Coronavirus Vocabulary: 8 Slang Words You Need To Know During The Pandemic

3 Mins Read

The coronavirus pandemic has led to the emergence of a number of new words. You might have already heard a few of the new words popping up in conversation lately with the more scientific terms like social distancing and flattening the curve having become commonplace in daily language and communication. But what about the new corona slang? Below is a list of 8 slang words, phrases and terms that have become a part of our everyday vocabulary due to Covid-19.

1. Doomscrolling

Are you staying up late and reading scary news? Many of us have found ourselves reading one article after another or watching depressing news videos detailing rising deaths and deep economic downturn. There’s now a word to describe just that. Doomscrolling has been gaining momentum and according to The Times’ Mark Babarak, it refers to “an excessive amount of screen time devoted to the absorption of dystopian news”. Guilty. 

2. Covidiot

A covidiot is a person who blatantly ignores health authorities’ and scientific warnings regarding public health or safety. It was first uploaded onto the online slang platform Urban Dictionary in early March, but has since been trending on Twitter newsfeeds and has been used consistently to name-and-shame poor hygiene practices and social distancing offenders. Happen to know of any covidiots?

3. Zooming

Widespread lockdowns and social distancing measures has meant that most of us are either working from home and children are learning from home. Digital apps and tools have skyrocketed as a result to keep us connected remotely, in particular Zoom, the video conferencing platform that has become the go-to for everything from university lectures, school classrooms, work meetings and even family gatherings. Zooming has therefore become a common verb, thanks to everyone zooming around nowadays.

4. Covideoparty

Another word that has emerged in everyday parlance is covideoparty. It’s pretty self-explanatory, as it refers to a virtual television or movie-watching party during the coronavirus pandemic. Assistance of a couple digital apps is required, such as the overnight sensation Netflix Party web-plugin or the multitasking chat platform Discord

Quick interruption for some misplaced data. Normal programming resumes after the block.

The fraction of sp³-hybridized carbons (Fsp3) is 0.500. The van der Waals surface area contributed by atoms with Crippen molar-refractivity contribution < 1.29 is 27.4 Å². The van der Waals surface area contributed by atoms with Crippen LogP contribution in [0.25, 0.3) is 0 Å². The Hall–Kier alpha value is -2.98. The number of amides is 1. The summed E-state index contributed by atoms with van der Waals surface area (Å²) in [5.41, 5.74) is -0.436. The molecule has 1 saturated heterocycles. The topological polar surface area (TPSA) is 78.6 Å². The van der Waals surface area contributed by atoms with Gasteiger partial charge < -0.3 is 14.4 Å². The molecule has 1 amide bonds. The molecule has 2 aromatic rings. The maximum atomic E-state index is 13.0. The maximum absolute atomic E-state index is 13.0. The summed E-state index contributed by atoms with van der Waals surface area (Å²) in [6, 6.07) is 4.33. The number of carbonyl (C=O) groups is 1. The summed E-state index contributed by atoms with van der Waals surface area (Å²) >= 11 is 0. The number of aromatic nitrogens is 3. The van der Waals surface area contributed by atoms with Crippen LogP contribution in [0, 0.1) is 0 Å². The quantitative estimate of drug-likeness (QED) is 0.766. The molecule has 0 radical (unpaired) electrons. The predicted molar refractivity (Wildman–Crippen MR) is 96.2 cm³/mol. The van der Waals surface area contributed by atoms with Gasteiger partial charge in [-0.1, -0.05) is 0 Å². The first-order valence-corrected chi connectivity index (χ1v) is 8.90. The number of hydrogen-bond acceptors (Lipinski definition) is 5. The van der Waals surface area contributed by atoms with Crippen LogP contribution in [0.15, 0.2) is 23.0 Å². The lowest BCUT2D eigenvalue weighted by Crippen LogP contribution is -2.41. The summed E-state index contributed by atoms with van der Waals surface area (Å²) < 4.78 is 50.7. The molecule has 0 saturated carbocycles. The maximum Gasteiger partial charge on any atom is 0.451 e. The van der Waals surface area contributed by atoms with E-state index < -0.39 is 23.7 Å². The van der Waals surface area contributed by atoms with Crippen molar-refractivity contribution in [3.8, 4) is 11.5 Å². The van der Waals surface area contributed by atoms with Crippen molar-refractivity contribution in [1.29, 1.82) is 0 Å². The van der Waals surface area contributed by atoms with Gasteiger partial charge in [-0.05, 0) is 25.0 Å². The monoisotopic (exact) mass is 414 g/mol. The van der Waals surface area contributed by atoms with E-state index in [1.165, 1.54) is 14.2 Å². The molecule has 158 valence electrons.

5. Corona-divorce

We’re now spending a lot more time in enclosed indoor spaces with our families. Enter corona-divorce, a term that has begun trending on Japanese social media sites as more couples staying together during lockdown become annoyed with one another. Many of the posts are written by fed-up users who are airing their frustrations about their partners online. 

6. Zumping

Speaking of unhappy couples, zumping is now a thing. You don’t ever want to be a victim of the unfortunate term, which is what people are using to refer to getting dumped over a Zoom call, since many couples are now unable to meet up in person due to lockdown measures. The jury’s still out on whether getting dumped via text is better or worse. 

7. Quarantini

Is it quarantini o’clock yet? It’s a play on the drink martini, which you can play bartender and make at home during this period of quarantine. But it doesn’t just describe martinis under lockdown – you can use it for any alcoholic drink you consume while you stay at home and help flatten the curve. 

8. Coronacation

With the extra time on your hands, perhaps you’ve been dedicating your evenings to a whole lot of self-care, from bubble baths to body scrubs and face masks. If you can consider yourself a part of the lucky few who are able to do this, the pandemic experience has not been unlike a staycation – just at home. Hence, the word coronacation came into being.  

Lead image courtesy of iStock.


  • Sally Ho

    Sally Ho is Green Queen's former resident writer and lead reporter. Passionate about the environment, social issues and health, she is always looking into the latest climate stories in Hong Kong and beyond. A long-time vegan, she also hopes to promote healthy and plant-based lifestyle choices in Asia. Sally has a background in Politics and International Relations from her studies at the London School of Economics and Political Science.

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